The Supreme Court recently ruled in favor of a Colorado baker who refused to sell a cake to a gay couple. Justice Anthony M. Kennedy’s majority opinion hinged on the Colorado Civil Rights Commission’s previous ruling against the baker. Justice Kennedy commented that the ruling showed hostility toward the baker’s religion, based on the comments one commissioner who was serving on the panel made during the proceedings.
Kennedy asserted that such matters where religious beliefs appear to contradict with civil rights need further clarification in the courts and should be decided in the context of tolerance. In his career Kennedy has demonstrated a commitment to both gay rights and free speech.
Masterpiece Cakeshop v. Colorado Civil Rights Commission
The case began in 2012, when the gay couple visited a bakery in Colorado looking for a cake for their wedding reception. The baker denied their request, saying he could not support same-sex marriage by serving the couple, as it conflicts with his religious beliefs. The couple says they were humiliated and filed a complaint with the Colorado Civil Rights Commission, claiming the baker violated a state anti-discrimination law. They won their case before the commission and in Colorado state courts.
The case moved on to the Colorado Court of Appeals, which ruled that the baker’s right to free speech had not been violated because he turned the couple down before ever learning what the cake was for. The court added that the baker would not be making a statement by making or refusing the cake, and that he is free to discuss his feelings about same-sex marriage in other settings.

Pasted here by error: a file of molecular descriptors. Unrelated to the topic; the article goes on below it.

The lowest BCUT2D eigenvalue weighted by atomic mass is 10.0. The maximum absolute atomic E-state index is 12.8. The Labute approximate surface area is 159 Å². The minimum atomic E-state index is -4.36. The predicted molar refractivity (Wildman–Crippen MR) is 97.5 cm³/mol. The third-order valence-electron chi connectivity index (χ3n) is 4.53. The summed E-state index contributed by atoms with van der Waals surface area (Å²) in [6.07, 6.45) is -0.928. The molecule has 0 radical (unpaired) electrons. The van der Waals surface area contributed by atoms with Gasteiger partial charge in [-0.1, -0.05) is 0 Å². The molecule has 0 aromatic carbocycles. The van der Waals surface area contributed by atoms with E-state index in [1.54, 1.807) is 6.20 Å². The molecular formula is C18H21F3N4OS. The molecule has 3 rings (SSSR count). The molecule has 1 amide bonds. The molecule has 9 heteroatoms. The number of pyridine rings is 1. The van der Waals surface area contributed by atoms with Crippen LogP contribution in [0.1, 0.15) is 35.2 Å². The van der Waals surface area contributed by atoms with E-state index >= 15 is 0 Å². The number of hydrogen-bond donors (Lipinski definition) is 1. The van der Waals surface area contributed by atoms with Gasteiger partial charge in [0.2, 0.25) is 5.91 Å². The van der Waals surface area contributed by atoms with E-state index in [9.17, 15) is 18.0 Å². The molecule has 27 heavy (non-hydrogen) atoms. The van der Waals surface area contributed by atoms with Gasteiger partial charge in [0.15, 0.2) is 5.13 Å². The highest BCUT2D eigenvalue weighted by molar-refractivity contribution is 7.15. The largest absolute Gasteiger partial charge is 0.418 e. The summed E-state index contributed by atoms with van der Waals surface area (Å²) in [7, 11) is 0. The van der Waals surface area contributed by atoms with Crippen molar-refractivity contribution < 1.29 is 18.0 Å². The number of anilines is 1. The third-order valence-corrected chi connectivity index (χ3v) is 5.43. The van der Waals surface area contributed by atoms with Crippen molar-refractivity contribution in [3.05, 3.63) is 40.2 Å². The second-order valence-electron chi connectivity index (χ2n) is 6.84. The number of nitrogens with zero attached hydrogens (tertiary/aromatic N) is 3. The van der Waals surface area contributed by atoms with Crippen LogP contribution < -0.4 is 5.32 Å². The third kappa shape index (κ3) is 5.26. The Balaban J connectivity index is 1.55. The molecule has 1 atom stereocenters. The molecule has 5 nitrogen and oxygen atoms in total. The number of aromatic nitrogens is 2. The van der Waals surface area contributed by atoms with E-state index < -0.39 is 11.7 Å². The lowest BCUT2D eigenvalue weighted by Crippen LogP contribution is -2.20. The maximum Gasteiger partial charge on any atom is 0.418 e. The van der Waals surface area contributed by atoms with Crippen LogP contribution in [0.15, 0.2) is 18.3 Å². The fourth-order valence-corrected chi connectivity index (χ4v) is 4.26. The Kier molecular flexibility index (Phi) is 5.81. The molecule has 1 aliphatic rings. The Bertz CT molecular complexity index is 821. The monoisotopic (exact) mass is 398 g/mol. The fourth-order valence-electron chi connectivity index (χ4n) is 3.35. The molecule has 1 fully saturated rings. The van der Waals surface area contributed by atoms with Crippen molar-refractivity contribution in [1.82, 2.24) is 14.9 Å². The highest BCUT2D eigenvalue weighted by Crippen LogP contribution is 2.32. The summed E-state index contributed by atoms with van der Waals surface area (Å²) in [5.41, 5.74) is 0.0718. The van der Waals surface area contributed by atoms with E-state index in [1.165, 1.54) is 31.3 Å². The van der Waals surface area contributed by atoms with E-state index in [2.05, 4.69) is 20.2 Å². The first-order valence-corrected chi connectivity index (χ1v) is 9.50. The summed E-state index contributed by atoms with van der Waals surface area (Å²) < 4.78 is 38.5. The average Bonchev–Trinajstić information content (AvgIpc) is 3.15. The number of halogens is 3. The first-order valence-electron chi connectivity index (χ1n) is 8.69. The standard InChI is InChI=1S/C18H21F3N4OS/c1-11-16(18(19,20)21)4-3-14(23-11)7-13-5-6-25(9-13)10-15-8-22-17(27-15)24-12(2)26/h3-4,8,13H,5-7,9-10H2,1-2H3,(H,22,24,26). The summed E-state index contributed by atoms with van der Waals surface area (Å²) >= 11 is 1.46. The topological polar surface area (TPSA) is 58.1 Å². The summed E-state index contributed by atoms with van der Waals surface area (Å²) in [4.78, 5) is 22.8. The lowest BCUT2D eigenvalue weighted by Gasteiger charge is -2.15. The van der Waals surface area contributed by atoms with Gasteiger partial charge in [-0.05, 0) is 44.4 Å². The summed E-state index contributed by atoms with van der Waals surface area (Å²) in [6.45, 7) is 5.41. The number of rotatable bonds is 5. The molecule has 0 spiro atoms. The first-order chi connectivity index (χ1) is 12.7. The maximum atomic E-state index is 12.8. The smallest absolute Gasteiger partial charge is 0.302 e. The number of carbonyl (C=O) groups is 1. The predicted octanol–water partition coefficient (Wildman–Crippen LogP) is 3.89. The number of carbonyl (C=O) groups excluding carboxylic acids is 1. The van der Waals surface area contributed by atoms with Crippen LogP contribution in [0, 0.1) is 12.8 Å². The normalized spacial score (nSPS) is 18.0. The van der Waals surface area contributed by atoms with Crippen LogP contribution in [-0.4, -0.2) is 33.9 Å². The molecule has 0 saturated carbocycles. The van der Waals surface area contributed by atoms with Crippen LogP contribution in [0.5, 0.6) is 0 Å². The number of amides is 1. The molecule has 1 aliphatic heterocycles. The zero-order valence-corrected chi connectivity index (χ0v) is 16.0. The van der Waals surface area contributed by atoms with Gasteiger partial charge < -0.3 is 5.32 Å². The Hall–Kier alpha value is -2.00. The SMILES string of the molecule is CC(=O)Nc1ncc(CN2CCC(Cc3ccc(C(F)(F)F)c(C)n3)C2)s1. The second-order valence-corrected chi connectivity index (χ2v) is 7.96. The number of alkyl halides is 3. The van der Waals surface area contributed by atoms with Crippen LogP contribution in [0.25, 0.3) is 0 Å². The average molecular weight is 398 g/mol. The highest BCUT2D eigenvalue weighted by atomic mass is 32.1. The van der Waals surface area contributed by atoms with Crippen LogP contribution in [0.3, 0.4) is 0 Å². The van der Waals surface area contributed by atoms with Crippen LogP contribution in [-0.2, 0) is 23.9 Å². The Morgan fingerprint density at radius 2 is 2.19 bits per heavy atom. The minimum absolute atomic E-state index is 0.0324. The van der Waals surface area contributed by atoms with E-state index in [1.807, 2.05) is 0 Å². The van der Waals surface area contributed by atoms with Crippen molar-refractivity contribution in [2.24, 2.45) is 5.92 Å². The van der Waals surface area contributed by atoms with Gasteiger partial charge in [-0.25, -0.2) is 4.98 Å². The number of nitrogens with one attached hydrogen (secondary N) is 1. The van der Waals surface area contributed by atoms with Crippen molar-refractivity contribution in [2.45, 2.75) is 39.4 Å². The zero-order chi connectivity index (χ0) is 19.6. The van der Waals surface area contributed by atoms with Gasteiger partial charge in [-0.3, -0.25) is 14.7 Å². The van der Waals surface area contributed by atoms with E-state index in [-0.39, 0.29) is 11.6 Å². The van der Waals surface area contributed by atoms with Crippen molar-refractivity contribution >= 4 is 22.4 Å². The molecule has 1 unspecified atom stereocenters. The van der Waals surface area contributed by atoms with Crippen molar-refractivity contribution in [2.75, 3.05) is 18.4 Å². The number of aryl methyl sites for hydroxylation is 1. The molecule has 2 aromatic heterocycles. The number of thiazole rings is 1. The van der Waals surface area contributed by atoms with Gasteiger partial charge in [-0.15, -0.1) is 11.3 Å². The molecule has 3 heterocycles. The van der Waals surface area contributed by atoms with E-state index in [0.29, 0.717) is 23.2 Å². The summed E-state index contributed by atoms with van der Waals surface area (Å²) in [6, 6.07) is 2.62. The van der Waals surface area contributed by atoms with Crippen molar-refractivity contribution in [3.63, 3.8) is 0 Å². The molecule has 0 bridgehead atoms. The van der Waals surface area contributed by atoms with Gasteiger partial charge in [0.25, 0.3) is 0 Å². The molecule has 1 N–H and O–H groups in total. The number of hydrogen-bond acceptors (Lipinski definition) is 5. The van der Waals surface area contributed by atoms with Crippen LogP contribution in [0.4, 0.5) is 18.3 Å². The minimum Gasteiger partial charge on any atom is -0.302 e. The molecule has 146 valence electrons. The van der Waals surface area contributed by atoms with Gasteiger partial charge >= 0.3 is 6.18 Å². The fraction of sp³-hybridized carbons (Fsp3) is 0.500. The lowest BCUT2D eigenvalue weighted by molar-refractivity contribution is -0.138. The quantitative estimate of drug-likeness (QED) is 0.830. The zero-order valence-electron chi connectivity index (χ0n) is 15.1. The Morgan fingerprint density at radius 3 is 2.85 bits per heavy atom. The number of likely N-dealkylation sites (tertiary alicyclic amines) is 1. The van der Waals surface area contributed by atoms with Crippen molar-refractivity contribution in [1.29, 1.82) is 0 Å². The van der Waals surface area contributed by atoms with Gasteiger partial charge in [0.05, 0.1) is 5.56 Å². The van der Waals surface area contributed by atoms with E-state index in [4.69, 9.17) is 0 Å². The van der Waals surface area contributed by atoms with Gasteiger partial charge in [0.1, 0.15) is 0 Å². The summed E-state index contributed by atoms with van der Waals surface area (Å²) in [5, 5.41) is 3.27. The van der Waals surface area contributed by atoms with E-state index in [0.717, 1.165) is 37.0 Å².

Free Speech Was Not the Main Focus
Surprisingly, free speech was not the crux of the Supreme Court’s case. Justice Kennedy focused more on what he considered flaws in the commission’s proceedings and members of the panel, who, he says, acted with “clear and impermissible hostility” toward the baker’s deeply held religious beliefs.
Kennedy also stated that the commission had been inconsistent in previous rulings involving opponents of gay marriage, citing at least three times a baker acted within the law in refusing to create cakes with an anti-LGBTQ theme.
The baker’s legal team called the ruling a victory for religious freedom. The couple’s representation took from the ruling parts of the majority opinion reaffirming legal protections for LGBTQ citizens. Gay rights advocates feel the decision encourages those seeking to deny civil rights to LGBTQ people and vow to fight incidents inspired by what they call a “license to discriminate” going forward.
Red Bank LGBTQ Discrimination Lawyers at McOmber McOmber & Luber, P.C. Advocate for LGBTQ Rights
LGBTQ rights have evolved considerably in the past few decades, but there is still more to be done. As in the Colorado cake case, the laws surrounding LGBTQ discrimination are not always clear. If you believe you have experienced discrimination in public or at work based on your ethnicity, race, marital status, gender, or sexual identity, contact the Red Bank LGBTQ discrimination lawyers at McOmber McOmber & Luber, P.C.. We will evaluate your situation to determine if you have a valid discrimination claim.
Call our Red Bank office at 732-842-6500, our Marlton office at 856-985-9800, our Newark office at 973-878-9040, or contact us at 888-396-0736 or online for a free consultation. We represent clients throughout New Jersey.